Affection exchange theory: A bio-evolutionary look at affectionate communication

Kory Floyd, Colin Hesse, Mark Alan Generous

Research output: Chapter in Book/Report/Conference proceedingChapter

6 Scopus citations


Many family relationships are initiated and maintained through the exchange of affectionate behaviors such as hugging, kissing, hand holding, or saying “I love you.” Indeed, expressions of affection often serve as turning points that advance relational development for marital, parental, sibling, and other family relationships. Affectionate communication contributes not only to the health of relationships, but also to the physical health of the people in them. Why humans engage in affectionate behavior, and why it is associated with these benefits, are among the questions addressed by affection exchange theory (AET). This chapter will describe the purpose and assumptions of AET and delineate its basic principles. It will also identify how AET conceptually defines communication, and it will review some of the research that has used AET to increase understanding of family relationships. Finally, it will address the theory’s strengths and limitations, and offer suggestions for future research and applications.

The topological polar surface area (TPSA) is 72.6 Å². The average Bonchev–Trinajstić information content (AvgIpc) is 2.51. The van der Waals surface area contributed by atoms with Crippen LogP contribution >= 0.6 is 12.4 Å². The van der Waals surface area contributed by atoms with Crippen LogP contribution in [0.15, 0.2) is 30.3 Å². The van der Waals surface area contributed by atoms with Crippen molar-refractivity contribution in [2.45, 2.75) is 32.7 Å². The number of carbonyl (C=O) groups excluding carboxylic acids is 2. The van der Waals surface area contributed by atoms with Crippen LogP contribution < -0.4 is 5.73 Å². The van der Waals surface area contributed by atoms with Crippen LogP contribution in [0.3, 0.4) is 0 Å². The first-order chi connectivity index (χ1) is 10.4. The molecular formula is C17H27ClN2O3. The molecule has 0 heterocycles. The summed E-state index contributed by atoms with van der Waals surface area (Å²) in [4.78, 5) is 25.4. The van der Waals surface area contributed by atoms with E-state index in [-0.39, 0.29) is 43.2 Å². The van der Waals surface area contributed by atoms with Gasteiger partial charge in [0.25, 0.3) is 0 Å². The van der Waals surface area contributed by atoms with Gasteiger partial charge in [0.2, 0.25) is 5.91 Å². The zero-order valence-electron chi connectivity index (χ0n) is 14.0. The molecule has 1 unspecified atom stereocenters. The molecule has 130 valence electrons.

Original languageEnglish (US)
Title of host publicationEngaging Theories in Family Communication
Subtitle of host publicationMultiple Perspectives
PublisherTaylor and Francis
Number of pages10
ISBN (Electronic)9781351790680
ISBN (Print)9781138700932
StatePublished - Jan 1 2017
Externally publishedYes

ASJC Scopus subject areas

  • Arts and Humanities(all)
  • Social Sciences(all)
  • Psychology(all)


Dive into the research topics of 'Affection exchange theory: A bio-evolutionary look at affectionate communication'. Together they form a unique fingerprint.

Cite this